“If ever we needed reminding that we live in an interconnected world, the novel coronavirus has brought that home.”
These words, coming from UN High Commissioner for Refugees Filippo Grandi, express what the world has been experiencing since 2021: the coronavirus disease, known as COVID-19, knows no borders and no language barriers. It threatens everyone on this planet – including refugees and displaced people.
And it can only be tackled if we all, as one global community, work together and demonstrate solidarity. Because what the COVID-19 pandemic has undeniably demonstrated, is that the health of every person is linked to the health of the most marginalized and vulnerable members in a society. And these members often include refugees, stateless people and internally displaced people.
How does UNHCR help refugees and internally displaced people in the fight against the coronavirus?
Since the start of the pandemic, we’ve scaled up our work to keep refugees and internally displaced people safe across the globe. We responded with life-saving support such as boosting water and sanitation facilities, increasing access to public health and hygiene as well as airlifting emergency supplies and establishing isolation units. We work hard to ensure that the rights and protection of forcibly displaced people are respected, including the right to seek asylum despite border closures.
At the same time, we are responding to the exceptional socio-economic and protection impacts of COVID-19 on people forced to flee in key areas like:
- Reducing vulnerability through cash assistance, helping meet basic needs and facilitating access to services;
- Protecting incomes, livelihoods and employment opportunities, through start-up capital and agricultural investment to improve food security;
- Preventing and responding to gender-based violence and ensuring services for women and girls are accessible despite lockdowns;
- Promoting mental health and psychosocial wellbeing, and strengthening psychosocial counselling;
- Communicating and engaging with communities, through existing and newly built community networks and offering guidance and fact-based information;
- Restoring education, including through reopening schools safely in accordance with health protocols and investing in online and offline distance education and support to the most vulnerable, in particular for adolescent girls.
But the needs are growing and we cannot do this alone
Your support will help UNHCR stem and reverse the worst impacts of COVID-19 on refugee and displaced populations, and ensure they have access to critical protection and health services and global vaccine distribution.
“The worst of crises requires the best of humanity. Now is the time for action. We can prevent the disease from spreading. With your support, we can save lives.” - UN High Commissioner for Refugees Filippo Grandi
How does the pandemic affect refugees?
Even before the compounding effects of COVID-19, persecution and conflict had forced around 80 million people from their homes at the beginning of 2020. Refugees and other displaced people belong to the most marginalized and vulnerable members of society. They are particularly at risk during the COVID-19 pandemic because they often have limited access to water, sanitation systems and health facilities.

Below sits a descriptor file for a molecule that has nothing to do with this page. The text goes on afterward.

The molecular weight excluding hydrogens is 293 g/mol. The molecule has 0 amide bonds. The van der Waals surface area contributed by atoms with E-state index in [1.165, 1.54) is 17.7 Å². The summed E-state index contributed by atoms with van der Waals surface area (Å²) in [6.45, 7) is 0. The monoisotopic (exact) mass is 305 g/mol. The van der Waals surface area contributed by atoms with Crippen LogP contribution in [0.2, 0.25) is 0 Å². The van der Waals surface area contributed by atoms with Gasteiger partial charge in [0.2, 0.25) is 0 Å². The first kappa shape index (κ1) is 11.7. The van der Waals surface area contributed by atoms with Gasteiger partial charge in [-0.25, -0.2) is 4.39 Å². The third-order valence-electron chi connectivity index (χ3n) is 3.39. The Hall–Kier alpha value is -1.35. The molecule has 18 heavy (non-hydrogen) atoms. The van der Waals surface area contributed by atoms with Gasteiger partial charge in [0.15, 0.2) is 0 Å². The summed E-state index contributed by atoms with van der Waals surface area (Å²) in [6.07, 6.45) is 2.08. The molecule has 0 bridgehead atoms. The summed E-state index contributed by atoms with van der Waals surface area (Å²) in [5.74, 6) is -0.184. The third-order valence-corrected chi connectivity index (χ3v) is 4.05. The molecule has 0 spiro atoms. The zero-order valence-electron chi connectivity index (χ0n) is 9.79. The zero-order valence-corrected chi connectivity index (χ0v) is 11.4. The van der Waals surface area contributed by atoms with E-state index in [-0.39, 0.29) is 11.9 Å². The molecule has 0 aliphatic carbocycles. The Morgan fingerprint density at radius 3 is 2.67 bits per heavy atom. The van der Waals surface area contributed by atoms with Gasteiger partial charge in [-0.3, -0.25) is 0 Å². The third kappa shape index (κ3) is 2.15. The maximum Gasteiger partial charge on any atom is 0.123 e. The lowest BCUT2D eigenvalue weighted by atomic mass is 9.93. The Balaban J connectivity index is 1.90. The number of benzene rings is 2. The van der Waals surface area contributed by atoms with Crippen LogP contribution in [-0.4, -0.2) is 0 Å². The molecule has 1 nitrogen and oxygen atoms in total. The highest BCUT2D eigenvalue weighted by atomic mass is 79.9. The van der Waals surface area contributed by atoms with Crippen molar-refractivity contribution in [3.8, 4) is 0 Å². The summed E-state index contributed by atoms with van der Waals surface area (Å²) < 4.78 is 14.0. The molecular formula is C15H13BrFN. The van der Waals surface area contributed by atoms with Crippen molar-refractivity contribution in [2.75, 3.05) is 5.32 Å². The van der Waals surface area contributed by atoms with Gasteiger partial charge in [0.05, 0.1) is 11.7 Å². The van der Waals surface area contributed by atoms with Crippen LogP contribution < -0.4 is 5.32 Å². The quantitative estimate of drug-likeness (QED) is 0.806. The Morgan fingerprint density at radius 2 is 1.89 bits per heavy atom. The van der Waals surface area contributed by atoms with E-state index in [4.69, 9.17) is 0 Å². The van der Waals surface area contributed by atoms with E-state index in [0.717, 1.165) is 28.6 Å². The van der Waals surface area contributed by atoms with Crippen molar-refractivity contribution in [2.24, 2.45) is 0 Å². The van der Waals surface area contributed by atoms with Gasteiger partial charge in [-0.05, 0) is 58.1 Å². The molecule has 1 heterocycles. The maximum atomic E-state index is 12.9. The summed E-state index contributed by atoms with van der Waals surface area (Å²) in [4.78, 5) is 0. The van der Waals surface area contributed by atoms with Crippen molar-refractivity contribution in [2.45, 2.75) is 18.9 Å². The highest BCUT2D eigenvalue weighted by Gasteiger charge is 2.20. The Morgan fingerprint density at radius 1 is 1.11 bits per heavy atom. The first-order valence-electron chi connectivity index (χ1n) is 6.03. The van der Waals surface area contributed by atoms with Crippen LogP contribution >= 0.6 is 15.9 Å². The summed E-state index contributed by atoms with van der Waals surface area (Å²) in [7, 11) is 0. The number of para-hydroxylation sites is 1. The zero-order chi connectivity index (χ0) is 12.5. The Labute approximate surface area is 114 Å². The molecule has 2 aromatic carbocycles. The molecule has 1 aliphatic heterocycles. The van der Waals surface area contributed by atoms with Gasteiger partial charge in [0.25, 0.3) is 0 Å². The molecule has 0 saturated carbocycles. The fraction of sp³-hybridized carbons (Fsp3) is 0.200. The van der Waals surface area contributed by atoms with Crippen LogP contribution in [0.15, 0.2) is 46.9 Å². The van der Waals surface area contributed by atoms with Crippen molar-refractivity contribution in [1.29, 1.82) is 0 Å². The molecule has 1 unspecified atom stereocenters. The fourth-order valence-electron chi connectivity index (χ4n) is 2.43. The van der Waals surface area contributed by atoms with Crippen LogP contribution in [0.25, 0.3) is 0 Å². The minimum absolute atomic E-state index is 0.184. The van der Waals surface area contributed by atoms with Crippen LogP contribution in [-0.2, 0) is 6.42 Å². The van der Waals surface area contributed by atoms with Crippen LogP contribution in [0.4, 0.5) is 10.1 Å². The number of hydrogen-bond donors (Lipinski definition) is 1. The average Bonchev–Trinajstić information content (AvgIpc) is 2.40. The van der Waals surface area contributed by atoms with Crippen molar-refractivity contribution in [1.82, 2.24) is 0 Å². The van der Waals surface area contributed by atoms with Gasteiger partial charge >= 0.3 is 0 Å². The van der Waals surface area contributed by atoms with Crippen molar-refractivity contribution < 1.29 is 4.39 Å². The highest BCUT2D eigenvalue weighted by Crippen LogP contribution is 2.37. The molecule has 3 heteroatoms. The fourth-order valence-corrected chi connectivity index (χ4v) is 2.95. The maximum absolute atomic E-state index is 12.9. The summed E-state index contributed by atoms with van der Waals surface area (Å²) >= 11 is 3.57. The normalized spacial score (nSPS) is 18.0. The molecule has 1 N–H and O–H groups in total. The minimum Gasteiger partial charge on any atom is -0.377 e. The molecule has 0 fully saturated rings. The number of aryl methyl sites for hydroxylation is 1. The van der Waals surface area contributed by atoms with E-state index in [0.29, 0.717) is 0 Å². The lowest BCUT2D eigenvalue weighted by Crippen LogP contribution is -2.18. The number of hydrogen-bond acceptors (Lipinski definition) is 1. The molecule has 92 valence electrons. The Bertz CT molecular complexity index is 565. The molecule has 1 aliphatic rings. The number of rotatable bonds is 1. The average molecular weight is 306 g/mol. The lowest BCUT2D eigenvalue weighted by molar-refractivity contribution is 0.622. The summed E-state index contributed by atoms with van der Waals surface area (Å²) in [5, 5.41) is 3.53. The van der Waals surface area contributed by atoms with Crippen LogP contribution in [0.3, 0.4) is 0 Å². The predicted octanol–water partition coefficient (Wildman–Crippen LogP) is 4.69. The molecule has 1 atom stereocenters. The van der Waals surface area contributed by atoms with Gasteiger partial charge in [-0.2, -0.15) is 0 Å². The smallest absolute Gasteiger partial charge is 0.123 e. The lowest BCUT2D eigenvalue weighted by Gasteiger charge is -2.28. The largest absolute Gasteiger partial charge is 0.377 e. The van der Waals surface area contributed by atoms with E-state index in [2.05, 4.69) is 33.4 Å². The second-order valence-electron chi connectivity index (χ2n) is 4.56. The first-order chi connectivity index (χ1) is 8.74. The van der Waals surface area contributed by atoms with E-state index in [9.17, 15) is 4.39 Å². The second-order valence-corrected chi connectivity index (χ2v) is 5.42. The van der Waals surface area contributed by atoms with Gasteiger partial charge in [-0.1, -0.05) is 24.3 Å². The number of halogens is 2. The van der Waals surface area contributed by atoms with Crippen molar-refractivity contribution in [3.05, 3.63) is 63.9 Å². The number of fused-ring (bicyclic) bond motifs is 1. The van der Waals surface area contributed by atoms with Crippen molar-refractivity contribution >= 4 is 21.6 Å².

Over 80 per cent of the world’s refugees and nearly all the world’s internally displaced people are hosted in low- and middle-income countries, such as Jordan, Colombia, Iraq, Lebanon and Bangladesh. All of them are under severe economic strain. COVID-19 containment measures have disproportionately impacted refugees and forcibly displaced people. These populations face lost livelihoods, spiralling poverty and destitution. They frequently face specific challenges and vulnerabilities that must be taken into consideration in COVID-19 readiness and response operations. Keeping the most vulnerable safe means keeping everyone safe.
Low COVID-19 vaccination rates in poorer countries compound risks for refugees
As global income inequality combines with uneven access to vaccines, vulnerable populations including refugees are being hit hardest.
More than half of the world’s 26.6 million refugees and 3.9 million Venezuelans displaced abroad (53 per cent) are hosted in just 10 countries. Nine of these are low- and middle-income, where COVID-19 vaccination rates have remained low due to both a shortage of vaccine doses and weak health systems.
While refugees have been included in national vaccination plans in most major hosting countries, they can face additional barriers to getting vaccinated. For example, some countries require identity documents, which refugees often do not have, while others have set up online systems that can exclude those without internet access, a computer, or a smartphone. As a result, vaccination rates among refugees may be lower than the national average.
In parallel, even where refugees are included in national health systems, overall capacity and coverage of essential health services in major host countries is often substandard. For example, looking at the availability of hospital beds, health workers and health security, half of the top 10 host countries rank below 50, on a 0-100 scale (see below). Coupled with low vaccination rates, this continues to leave refugees vulnerable to the pandemic and the long-term health impacts of COVID-19.